The introduction of the second buoyancy parameter results in a further destabilization of the flow giving larger wave numbers and wave speeds at any fixed Damkohler number. For fixed buoyancy values, the Damkohler number on its own has weakly destabilizing effects on the fluid flow. Similar trends are observed in Figure 3(b) for the buoyancy effects on the phase speed.

Figure 4 shows the response of the wave number and speed to increasing buoyancy for small Damkohler numbers. In Figure 4(a), three distinct branches are observed, a branch for negative buoyancy and two branches for positive buoyancy, one of these branches is a slow traveling wave with small wave numbers. For small positive buoyancy, the instability wave starting at the origin is stabilized by increasing buoyancy with wave numbers rapidly reducing to zero when . The second instability forms an open loop whose turning point is at progressively smaller wave numbers for increasing Damkohler numbers. In the case of moderate negative buoyancy values, reducing the Damkohler numbers has a stabilizing effect on the boundary layer flow.

Figure 4(b) shows the response of the wave speed to increasing buoyancy when the chemical reaction is slow in comparison to the other fluid dynamical processes. The instability has three branches when , one branch when buoyancy is negative and two branches when the buoyancy is positive. By raising the Damkohler number to , only two branches associated with positive buoyancy remain. Large negative buoyancy impacts positively on the boundary layer flow by stabilizing the flow. Increasing buoyancy values in the positive sense leads to a convergence of the instability curves obtained when to a single curve such as those shown in Figure 3(b). The value gives the greatest interaction between the chemical kinematics and the fluid dynamics. The increase in buoyancy is confirmed to be destabilizing for all Damkohler numbers. For a fixed buoyancy parameter value, the wave speed increases with increases in the Damkohler number in the case of the branch of the instability with larger wave numbers. However, the wave speed decreases with increasing Damkohler numbers for the part of the graph with lower wave speed. Only one branch of the instability remains if the Damkohler number is raised to values greater or equal to one. The boundary layer flow is relatively stabilized by small Damkohler numbers, that is, .

Figure 5 shows the destabilizing nature of buoyancy. Both the neutral wave number and phase speed increase with increasing positive buoyancy.

#### 6. Conclusion

In this paper, we have considered the hydrodynamic stability of two-dimensional flow. We considered two factors that affect the onset of transition to turbulence. We investigated the effects of fluid buoyancy and slow chemical reaction kinematics (as measured by the Damkohler number) on the linear stability of disturbance wave modes in a two-dimensional boundary layer flow using self-consistent asymptotic methods. Physically, since the Damkohler number is the ratio of the flow time scale of the fluid to that of the chemical reaction time scale, the limit of large Damkohler numbers means that chemical kinematics proceed at much faster rate compared to fluid hydrodynamics. If the Damkohler number is close to zero, as is the case in this study, the chemical reactions are slow compared to the motion of the fluid. In such a phenomenon, the system is said to be kinematically controlled. Examples of such processes are low-temperature reactors and bioreactors.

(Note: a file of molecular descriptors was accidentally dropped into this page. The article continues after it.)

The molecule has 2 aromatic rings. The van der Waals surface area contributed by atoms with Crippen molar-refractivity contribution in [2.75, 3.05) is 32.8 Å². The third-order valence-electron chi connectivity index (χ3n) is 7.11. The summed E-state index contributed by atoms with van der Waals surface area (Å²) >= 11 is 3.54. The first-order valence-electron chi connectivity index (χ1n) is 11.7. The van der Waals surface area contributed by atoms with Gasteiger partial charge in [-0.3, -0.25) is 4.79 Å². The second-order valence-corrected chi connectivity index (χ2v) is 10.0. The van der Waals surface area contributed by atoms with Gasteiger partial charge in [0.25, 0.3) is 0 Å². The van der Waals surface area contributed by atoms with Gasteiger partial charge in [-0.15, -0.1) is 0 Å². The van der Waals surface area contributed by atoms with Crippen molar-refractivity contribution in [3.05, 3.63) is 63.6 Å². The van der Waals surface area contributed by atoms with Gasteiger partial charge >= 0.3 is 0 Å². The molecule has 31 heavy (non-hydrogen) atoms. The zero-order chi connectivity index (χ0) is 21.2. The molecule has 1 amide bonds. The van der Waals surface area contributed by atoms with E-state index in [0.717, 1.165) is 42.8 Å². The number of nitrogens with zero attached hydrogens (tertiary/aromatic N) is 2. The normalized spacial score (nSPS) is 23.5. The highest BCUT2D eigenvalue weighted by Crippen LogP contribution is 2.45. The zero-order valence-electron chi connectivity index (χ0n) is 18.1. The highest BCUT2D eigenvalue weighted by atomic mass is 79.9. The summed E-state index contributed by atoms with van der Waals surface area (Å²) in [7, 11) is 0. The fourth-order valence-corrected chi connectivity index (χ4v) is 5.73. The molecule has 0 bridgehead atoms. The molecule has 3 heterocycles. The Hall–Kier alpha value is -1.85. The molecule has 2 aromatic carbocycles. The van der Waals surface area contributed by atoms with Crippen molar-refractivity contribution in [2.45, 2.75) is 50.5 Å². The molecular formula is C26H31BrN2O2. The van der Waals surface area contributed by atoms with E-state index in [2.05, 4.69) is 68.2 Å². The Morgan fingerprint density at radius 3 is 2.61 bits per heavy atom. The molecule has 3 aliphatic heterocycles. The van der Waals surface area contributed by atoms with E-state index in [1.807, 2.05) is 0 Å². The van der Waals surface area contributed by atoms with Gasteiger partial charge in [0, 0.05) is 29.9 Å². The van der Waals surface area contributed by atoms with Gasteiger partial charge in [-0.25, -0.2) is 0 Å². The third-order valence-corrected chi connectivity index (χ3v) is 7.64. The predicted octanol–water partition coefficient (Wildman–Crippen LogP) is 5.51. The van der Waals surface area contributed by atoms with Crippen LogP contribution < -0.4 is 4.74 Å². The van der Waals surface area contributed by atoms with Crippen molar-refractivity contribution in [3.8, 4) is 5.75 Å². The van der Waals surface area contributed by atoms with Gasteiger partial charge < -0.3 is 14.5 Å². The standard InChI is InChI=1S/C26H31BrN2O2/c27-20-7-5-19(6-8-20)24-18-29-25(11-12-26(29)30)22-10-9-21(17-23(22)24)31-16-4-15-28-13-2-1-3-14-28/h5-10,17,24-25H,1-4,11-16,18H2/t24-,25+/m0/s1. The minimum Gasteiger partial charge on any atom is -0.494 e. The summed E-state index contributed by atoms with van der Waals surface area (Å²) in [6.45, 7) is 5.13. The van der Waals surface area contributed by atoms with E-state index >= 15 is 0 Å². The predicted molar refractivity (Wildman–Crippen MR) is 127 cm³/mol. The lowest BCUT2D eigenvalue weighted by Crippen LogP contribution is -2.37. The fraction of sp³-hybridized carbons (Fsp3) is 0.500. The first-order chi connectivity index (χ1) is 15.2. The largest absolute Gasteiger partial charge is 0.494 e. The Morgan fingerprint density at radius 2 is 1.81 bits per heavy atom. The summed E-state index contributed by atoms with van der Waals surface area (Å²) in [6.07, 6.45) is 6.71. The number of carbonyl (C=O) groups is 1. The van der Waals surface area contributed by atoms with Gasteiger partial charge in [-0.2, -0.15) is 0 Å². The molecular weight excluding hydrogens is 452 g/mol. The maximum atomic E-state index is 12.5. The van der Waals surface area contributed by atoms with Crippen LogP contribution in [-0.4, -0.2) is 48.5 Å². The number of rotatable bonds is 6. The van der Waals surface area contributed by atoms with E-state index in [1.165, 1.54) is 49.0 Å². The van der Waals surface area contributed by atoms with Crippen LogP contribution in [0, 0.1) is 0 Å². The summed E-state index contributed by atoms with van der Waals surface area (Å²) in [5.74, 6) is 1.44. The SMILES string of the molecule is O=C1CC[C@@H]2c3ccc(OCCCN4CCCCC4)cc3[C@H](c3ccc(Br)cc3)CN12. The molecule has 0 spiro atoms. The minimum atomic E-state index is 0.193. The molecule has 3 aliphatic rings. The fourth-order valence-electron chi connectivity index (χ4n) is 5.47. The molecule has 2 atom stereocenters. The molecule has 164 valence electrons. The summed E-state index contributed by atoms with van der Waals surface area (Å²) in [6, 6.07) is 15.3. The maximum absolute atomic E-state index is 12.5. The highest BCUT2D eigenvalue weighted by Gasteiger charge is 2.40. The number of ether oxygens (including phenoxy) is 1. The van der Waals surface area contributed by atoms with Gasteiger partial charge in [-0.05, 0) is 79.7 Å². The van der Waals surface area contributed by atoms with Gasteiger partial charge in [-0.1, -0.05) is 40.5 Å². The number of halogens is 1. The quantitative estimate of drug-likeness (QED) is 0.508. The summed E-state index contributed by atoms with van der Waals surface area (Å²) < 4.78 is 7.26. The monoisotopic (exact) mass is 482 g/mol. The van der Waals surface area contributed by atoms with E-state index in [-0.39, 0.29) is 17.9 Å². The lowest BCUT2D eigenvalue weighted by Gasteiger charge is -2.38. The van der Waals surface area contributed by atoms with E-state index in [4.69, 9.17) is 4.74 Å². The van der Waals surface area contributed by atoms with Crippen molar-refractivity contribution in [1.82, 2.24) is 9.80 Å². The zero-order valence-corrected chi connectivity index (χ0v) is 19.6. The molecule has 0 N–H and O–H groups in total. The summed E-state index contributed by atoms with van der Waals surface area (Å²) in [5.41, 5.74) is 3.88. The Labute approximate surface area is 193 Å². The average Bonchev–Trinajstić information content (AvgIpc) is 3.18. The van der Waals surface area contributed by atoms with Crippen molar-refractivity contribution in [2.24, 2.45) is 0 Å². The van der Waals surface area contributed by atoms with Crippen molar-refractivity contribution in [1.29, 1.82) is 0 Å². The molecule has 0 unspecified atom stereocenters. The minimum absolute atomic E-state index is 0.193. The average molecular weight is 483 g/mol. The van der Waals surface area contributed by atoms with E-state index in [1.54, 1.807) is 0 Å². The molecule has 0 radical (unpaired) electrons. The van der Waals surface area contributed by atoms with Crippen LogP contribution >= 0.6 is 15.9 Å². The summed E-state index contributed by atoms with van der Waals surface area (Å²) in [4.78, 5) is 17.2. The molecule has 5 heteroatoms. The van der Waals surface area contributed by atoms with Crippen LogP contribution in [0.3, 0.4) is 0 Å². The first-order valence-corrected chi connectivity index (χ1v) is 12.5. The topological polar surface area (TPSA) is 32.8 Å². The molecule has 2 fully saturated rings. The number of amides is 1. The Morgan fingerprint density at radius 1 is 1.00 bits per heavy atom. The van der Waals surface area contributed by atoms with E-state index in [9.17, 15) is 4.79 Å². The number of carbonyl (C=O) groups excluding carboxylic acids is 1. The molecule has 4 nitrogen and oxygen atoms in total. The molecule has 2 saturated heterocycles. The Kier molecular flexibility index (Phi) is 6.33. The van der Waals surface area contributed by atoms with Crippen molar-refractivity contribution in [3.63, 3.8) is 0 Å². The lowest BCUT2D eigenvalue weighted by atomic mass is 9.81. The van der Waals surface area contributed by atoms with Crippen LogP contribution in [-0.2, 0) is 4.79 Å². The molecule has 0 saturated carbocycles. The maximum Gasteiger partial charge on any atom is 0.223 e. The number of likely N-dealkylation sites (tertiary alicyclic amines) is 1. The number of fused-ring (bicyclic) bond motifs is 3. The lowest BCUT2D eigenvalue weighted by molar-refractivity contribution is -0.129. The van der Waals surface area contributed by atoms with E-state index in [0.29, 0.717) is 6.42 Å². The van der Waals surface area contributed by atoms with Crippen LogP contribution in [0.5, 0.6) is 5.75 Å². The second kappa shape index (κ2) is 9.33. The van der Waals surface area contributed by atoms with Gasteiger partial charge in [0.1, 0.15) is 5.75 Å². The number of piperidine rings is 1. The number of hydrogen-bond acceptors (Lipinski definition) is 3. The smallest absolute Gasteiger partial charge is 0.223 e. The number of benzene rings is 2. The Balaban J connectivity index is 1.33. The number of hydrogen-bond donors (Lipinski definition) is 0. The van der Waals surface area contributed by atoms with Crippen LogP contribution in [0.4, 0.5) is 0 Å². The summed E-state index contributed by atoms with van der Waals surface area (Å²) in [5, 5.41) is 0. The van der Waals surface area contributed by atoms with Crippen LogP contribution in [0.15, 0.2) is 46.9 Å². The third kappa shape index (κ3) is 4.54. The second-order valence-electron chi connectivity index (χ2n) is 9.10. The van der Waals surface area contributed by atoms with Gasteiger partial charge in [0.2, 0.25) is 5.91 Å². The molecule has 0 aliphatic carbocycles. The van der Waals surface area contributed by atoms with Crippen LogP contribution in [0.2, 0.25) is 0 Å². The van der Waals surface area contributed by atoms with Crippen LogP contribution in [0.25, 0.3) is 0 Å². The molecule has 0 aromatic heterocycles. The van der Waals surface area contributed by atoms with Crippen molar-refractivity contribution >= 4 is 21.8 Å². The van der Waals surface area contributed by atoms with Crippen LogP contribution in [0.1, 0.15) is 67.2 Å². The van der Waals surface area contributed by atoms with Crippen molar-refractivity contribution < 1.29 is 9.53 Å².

The effect of increasing fluid buoyancy was shown to be destabilizing confirming the earlier findings by, for example, Motsa et al. [7] and Shateyi et al. [6]. By extending the work of Shateyi et al. [6], we have shown that the presence of an extra heat source term further destabilizes the boundary layer flow. With this extra source term, the instability has three branches when instead of the one branch found in Shateyi et al. [6]. However, increasing the reaction kinematics so that the Damkohler number is equal to one collapses the branches to just one. We have further shown that the boundary layer flow can be stabilized by slowing down the reaction kinematics so that the Damkohler number is small 0.03). It is understood that if the onset of transition is delayed, then, among other factors, drag will be reduced.

#### Appendix

The constants as used in the article are

#### Acknowledgments

The authors wish to acknowledge the University of Venda and the National Research Foundation (NRF) for their financial support.